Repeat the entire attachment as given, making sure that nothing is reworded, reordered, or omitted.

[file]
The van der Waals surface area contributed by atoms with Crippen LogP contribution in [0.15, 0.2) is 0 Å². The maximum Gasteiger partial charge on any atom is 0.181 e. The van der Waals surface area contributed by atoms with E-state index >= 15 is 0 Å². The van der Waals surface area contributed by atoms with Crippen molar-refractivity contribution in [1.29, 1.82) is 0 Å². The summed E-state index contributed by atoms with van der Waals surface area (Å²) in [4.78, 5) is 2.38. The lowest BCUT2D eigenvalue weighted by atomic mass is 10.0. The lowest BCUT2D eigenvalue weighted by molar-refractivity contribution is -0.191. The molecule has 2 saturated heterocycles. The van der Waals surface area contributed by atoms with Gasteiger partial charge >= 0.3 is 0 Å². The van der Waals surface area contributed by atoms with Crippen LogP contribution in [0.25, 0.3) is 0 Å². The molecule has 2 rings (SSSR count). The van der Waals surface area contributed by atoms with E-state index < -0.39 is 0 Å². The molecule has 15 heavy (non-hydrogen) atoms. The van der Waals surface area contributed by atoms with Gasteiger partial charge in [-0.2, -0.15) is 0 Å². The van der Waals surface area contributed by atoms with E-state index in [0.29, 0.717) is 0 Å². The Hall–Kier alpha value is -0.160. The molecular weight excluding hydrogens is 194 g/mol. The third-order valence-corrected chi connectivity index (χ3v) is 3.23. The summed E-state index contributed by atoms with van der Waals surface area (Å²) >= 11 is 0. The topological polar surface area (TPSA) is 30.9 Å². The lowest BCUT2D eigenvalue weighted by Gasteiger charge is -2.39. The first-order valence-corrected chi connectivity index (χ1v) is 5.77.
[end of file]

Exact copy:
The van der Waals surface area contributed by atoms with Crippen LogP contribution in [0.15, 0.2) is 0 Å². The maximum Gasteiger partial charge on any atom is 0.181 e. The van der Waals surface area contributed by atoms with E-state index >= 15 is 0 Å². The van der Waals surface area contributed by atoms with Crippen molar-refractivity contribution in [1.29, 1.82) is 0 Å². The summed E-state index contributed by atoms with van der Waals surface area (Å²) in [4.78, 5) is 2.38. The lowest BCUT2D eigenvalue weighted by atomic mass is 10.0. The lowest BCUT2D eigenvalue weighted by molar-refractivity contribution is -0.191. The molecule has 2 saturated heterocycles. The van der Waals surface area contributed by atoms with Gasteiger partial charge >= 0.3 is 0 Å². The van der Waals surface area contributed by atoms with Crippen LogP contribution in [0.25, 0.3) is 0 Å². The molecule has 2 rings (SSSR count). The van der Waals surface area contributed by atoms with E-state index < -0.39 is 0 Å². The molecule has 15 heavy (non-hydrogen) atoms. The van der Waals surface area contributed by atoms with Gasteiger partial charge in [-0.2, -0.15) is 0 Å². The van der Waals surface area contributed by atoms with E-state index in [0.29, 0.717) is 0 Å². The Hall–Kier alpha value is -0.160. The molecular weight excluding hydrogens is 194 g/mol. The third-order valence-corrected chi connectivity index (χ3v) is 3.23. The summed E-state index contributed by atoms with van der Waals surface area (Å²) >= 11 is 0. The topological polar surface area (TPSA) is 30.9 Å². The lowest BCUT2D eigenvalue weighted by Gasteiger charge is -2.39. The first-order valence-corrected chi connectivity index (χ1v) is 5.77.